Hisham Muhammad, May 09 2003.
Lately, there has been lots of discussion on the current state of Linux as a desktop system, and articles pop up here and there, occasionally with very good ideas. However, none have surprised me more than this one. It was all very hyphothetical, but had pretty radical ideas on how the thought the Linux directory tree should be reorganized. This was clearly the most polemical part of the article, and raised many discussions whether something like this could actually be implemented. And that's the reason for my surprise: we had this implemented for over an year. GoboLinux is a Linux distribution based on an alternative directory tree, which has evolved from a custom LFS installation to a distro that's used and maintained by a small group of people today. It was interesting to see that there's a lot of people interested in ideas similar to ours. So, maybe it's time for us to come out of the shadows.
A bit of history
We all remember the time when talking about Linux distributions for the desktop meant arguing which has the best installer. Much has evolved since: the easy, graphical installers are here, but we're not quite there yet. Among the usual rants on "why (insert pet peeve here) is the problem", some interesting ideas come up from time to time. More interestingly, some people started to believe maybe it's time for more adventurous attempts.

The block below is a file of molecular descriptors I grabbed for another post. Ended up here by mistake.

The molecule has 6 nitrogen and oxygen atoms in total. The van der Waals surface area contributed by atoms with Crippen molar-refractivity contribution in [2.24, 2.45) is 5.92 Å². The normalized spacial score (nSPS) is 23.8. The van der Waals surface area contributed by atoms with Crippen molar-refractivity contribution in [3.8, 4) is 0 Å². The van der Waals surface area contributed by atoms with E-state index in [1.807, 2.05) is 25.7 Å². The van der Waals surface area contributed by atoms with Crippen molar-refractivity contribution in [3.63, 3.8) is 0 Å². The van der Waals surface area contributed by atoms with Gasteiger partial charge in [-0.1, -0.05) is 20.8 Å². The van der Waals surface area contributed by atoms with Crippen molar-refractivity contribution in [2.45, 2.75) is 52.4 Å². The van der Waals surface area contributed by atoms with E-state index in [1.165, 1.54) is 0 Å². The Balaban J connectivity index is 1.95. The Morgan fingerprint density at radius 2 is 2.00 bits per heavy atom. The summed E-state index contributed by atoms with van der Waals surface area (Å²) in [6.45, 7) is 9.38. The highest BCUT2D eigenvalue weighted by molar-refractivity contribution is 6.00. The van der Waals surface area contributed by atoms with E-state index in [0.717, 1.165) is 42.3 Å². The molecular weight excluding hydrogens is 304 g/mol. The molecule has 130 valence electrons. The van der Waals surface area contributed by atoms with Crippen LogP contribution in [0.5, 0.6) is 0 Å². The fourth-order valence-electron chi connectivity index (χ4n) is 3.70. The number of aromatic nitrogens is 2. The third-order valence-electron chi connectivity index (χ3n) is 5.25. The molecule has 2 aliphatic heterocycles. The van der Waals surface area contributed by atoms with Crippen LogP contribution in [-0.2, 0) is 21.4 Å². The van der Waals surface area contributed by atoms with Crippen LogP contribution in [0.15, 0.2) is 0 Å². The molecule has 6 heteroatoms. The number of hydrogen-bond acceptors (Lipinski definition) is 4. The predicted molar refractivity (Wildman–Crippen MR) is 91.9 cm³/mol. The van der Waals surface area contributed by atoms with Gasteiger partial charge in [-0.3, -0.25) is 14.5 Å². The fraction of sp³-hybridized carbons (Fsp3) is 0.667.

Oddly, GoboLinux did not start as one of those. The whole thing started when I had to install programs at the University. As I had no write access to the standard Unix directories, I created my own directories under $HOME the way I saw fit. I upgraded the programs from source constantly, and couldn't use a package manager. My solution was the most obvious one: to place each program in its own directory, such as ~/Programs/AfterStep. Soon the environment variables (PATH, LD_LIBRARY_PATH...) got bigger and bigger, so I created centralized directories for each class of files, containing symbolic links: ~/Libraries, ~/Headers and so on. A natural evolution was to write shell scripts to handle the links, configures and Makefiles.
This system proved itself to be very convenient to use. At my home system, I started to gradually remove pre-compiled packages and recompile them with those scripts. I was moving towards a completely custom Linux system, which I jokingly called LodeLinux. When I had it about 80% complete, the Great Filesystem Crash struck. It was time to start it all over again, but this time through a different route: instead of "deconstructing" an existing distribution, me ( Hisham Muhammad) and a friend, André Detsch, spent two days building a modified Linux From Scratch system. Without much fuss, on March 20, 2002, GoboLinux was born. A month later, we presented an article at the 3rd. Workshop on Free Software called "A new proposal for the Unix directory tree".
What is it all about?
GoboLinux is definitely not "yet another Linux distro for the desktop". It is entirely based on an alternative directory structure. Every program lives in its own directory: you'll find XFree86 4.3 at /Programs/XFree86/4.3/, and ping at /Programs/Netkit-Base/0.17/bin/ping. To see what programs are installed in the system, all you need to do is ls /Programs.